Barriers to injectable PrEP and ART

While the HIV-negative women reported HIV-related risk factors, such as drug use or multiple sexual partners, they did not see themselves at risk of getting HIV.

“I don’t want to take another pill for another thing that…won’t happen to me. I don’t see myself ever being exposed to that.” (50-59, San Francisco)

Most women said they would have considered PrEP when they were younger, had more sexual partners or were injecting drugs. When prompted to choose a regimen, 55% said they would opt for injectable PrEP, only 10% said they would prefer daily pills and a third of the women rejected the idea of PrEP, regardless of formulation.

Medical mistrust was an important theme for both groups of women. Many expressed fears regarding the safety and efficacy of injectable PrEP and ART. There were additional concerns that PrEP and ART would stop working, or, even worse, lead to additional medical issues down the line.

“We’re all an experiment. We’re like guinea pigs, you know? You don’t know for real if it’s gonna be effective.” (HIV negative, 50-59, San Francisco).

For women living with HIV, there was often a reluctance to abandon a regimen that they knew to be effective.

“I want to make sure it has the same efficiency as my drugs I’m taking now. I would hate if I stop taking my medicines for a month while I’m testing this out, and my viral load shoots up because it’s not doing the same thing my cocktail is doing.” (56, D.C.).

Women in both studies expressed concern regarding possible side effects. This related mainly to possible pain from receiving an injection, the injection site (buttocks) and fear of needles. Around a quarter of both groups said they would be more likely to get the injection of it was administered in the arm or stomach.

“I can deal with the soreness and tenderness in my arm, but the tenderness and soreness in my butt. It’s gonna be a little hard to sit back, I’d sit down real soft…” (HIV negative, 30-39, Atlanta).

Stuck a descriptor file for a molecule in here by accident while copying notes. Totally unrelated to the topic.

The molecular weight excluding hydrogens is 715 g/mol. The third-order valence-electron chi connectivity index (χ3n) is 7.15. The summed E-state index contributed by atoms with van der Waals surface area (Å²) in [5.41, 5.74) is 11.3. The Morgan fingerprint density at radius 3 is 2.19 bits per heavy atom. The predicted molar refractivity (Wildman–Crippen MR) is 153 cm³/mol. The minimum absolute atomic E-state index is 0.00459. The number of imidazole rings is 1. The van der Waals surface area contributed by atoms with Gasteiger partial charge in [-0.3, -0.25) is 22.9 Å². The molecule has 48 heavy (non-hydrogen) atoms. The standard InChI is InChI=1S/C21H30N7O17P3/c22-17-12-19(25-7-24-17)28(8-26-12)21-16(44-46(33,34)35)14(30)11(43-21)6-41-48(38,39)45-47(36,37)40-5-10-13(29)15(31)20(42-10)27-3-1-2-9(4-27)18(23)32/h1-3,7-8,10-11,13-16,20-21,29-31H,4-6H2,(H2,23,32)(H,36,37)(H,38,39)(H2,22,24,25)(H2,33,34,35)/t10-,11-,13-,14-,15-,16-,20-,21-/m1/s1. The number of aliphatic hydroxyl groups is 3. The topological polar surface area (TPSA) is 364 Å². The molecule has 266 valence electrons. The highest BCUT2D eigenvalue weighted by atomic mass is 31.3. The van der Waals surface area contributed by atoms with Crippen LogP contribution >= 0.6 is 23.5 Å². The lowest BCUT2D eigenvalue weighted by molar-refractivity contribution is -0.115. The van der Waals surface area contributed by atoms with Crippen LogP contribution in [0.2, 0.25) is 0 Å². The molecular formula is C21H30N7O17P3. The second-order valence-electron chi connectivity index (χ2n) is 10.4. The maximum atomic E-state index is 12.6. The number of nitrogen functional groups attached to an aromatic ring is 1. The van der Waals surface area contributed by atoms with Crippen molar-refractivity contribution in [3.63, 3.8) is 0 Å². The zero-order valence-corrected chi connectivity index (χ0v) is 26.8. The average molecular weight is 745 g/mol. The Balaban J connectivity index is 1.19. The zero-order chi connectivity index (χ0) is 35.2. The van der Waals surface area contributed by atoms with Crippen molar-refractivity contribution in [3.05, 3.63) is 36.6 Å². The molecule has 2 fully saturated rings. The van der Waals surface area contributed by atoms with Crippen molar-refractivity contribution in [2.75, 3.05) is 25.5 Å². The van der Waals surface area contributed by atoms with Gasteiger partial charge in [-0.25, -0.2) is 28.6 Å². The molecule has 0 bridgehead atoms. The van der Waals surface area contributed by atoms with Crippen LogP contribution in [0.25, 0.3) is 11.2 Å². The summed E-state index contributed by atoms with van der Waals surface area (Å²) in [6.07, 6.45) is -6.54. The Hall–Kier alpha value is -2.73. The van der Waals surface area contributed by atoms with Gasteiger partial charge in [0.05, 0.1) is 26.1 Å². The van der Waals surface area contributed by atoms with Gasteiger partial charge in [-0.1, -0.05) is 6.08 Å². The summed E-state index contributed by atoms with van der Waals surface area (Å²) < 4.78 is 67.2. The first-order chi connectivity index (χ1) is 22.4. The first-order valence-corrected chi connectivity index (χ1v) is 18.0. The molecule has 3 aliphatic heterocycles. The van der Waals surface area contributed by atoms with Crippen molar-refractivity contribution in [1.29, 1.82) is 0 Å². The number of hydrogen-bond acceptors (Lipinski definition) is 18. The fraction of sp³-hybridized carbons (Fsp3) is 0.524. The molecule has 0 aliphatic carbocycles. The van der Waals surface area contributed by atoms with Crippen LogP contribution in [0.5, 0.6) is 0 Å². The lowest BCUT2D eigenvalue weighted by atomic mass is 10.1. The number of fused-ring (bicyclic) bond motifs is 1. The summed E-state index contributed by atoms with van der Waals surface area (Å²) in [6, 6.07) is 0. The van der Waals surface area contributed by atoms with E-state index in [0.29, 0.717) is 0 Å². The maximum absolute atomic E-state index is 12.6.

"We’re all an experiment. We’re like guinea pigs, you know?"

There were concerns about the duration of side effects, given that injections are long-acting.

“With a pill – if I have a reaction, I can immediately go and flush it through my urine. With a shot, that stuff is in your blood stream which goes to your heart. That's mind-boggling. I'd stick with the pill. ” (Living with HIV, 60, D.C.)

Some women questioned whether injectable PrEP might interfere with a pregnancy. A few women with a history of injecting drug use expressed concern that the injection could serve as a trigger that could result in relapse.

Injectable PrEP and ART would require more frequent healthcare visits for both groups (every one or two months). While women in cities with extensive public transport expressed little concern regarding this, others raised it as a barrier.

“It sounds promising. Only issue for me is the once a month. If it was more like every three months, every four or five months, I could do that. But once a month, no. I'm not anti the shot, it's just the frequency.” (Living with HIV, 34, Atlanta).

Offering injections at local pharmacies would not be sufficient to remove this barrier as many women said they would prefer to receive them from their doctor because of confidentiality and to address any potential side effects.